The incidences in the most popular holiday destinations in Europe are increasing. And the holiday season is entering the final spurt. Which rules apply where and what travelers need to know now. An overview.
Munich – The seven-day incidence in Spain fluctuates regionally, according to the European Center for Disease Prevention and Control (ECDC). Since July 27th, the Spanish mainland, as well as the Balearic and Canary Islands, are considered high risk areas. The Canary Islands, Catalonia including Barcelona and the beaches of the Costa Brava will be removed from the list of high-risk areas again on Sunday, as the Robert Koch Institute announced on Friday.
In some regions the incidence is falling slightly. As in Mallorca. According to the health authorities, it is still over 200 here. For German vacationers, this means that they have to go into quarantine for ten days after their return. Only when returning travelers can present a negative test can they end the isolation after five days at the earliest. Fines follow in the event of violations.
Coronavirus in Europe: The Spanish government declares Germany a risk area
German vacationers who travel to Spain must expect stricter measures. Because Spain has declared Germany a high-risk area. According to the Federal Foreign Office, all travelers aged twelve and over must present a negative corona test or proof of vaccination or recovery when entering Spain.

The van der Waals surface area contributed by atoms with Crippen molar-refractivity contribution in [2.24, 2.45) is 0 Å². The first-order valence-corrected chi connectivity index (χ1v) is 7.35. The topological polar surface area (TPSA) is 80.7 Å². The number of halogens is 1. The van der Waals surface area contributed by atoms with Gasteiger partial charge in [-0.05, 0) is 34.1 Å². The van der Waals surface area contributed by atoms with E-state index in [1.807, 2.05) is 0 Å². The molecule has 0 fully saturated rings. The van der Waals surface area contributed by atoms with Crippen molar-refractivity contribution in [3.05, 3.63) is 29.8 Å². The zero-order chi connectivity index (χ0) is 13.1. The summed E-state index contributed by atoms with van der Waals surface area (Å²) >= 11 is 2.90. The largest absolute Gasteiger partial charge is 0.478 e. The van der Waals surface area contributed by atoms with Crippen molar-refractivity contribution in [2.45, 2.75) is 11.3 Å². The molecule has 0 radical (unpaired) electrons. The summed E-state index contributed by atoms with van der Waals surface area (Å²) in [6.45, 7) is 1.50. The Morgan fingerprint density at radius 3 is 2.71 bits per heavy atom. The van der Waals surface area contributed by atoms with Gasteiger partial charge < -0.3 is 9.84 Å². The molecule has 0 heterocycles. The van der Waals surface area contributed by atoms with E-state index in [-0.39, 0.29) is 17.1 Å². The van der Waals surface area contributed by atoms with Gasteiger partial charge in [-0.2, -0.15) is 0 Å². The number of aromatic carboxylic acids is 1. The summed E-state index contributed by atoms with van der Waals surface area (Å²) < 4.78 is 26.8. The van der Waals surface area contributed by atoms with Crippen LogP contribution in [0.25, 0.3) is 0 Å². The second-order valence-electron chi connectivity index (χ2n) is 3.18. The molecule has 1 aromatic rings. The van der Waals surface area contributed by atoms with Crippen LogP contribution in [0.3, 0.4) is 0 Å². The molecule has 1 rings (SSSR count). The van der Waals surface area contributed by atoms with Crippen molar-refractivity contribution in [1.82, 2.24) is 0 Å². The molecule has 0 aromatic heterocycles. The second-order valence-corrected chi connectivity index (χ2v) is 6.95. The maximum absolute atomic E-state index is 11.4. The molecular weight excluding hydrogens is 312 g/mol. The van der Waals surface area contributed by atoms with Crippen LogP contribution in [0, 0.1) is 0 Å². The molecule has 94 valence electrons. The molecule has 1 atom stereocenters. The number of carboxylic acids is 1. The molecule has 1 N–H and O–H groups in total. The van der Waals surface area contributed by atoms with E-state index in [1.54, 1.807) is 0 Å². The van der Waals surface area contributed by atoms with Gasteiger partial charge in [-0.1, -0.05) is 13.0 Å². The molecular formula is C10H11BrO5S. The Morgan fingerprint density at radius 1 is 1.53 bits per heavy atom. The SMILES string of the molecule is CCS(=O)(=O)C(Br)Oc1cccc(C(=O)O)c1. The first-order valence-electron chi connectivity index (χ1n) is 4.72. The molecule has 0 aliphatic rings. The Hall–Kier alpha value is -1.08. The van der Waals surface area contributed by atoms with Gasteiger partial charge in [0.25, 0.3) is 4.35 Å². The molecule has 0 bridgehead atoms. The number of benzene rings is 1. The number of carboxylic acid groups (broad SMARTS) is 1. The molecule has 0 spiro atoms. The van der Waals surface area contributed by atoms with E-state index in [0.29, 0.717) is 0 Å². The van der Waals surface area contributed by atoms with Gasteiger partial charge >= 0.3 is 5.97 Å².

Coronavirus in Europe: France is a high-risk area
The Robert Koch Institute also classifies France as a high-risk area, with a current incidence of 247. As the Federal Foreign Office reports, France is affected by Covid-19 in very different regions. The infection rate is particularly high in the entire south-east, including the Mediterranean coast. So: Corsica, Occitania and the Côte d’Azur. The Federal Foreign Office is currently advising against tourist trips to overseas territories such as Guadeloupe, Marnique, Réunion, St. Barthélemy, St. Martin, French Guiana and French Polynesia.
Holidaymakers must note the following if they want to enter France: Vaccinated persons can enter France without any further problems. Unvaccinated people need a negative test, which must not be older than 72 hours. Holidaymakers who were infected with Sars-Cov-2 more than six months ago must also show a test when entering France.
Coronavirus in Europe: In France, the 3-G rule applies to restaurants and other indoor activities
For a visit to a restaurant, but also for entry into a shopping center or for the ride on trains or buses, proof is required in France – i.e. vaccinated, recovered or tested. Evidence from the “CovPass” or “Corona Warning App” apps are also accepted.
Also note for travelers: In the south of France, campsites and towns are currently being evacuated, as violent forest fires are spreading here. Firefighters are also fighting the violent fires in other areas in the Mediterranean region, Portugal, Italy, Turkey and Algeria.
Coronavirus in Europe: While the incidence is falling in Portugal, the value is rising in Italy
The 3G rule also applies in Portugal. Anyone who cannot show a digital EU Covid certificate – this is also required when checking in at the hotel or when visiting a restaurant – needs a test. Most recently, the corona infections had dropped significantly, as the Federal Foreign Office announced. The weekly incidence for Portugal is around 180. From the RKI’s point of view, only the Lisbon region and the Algarve are considered high-risk areas. For those returning from non-risk areas, there is only one mandatory test, with the exception of those who have been vaccinated and those who have recovered.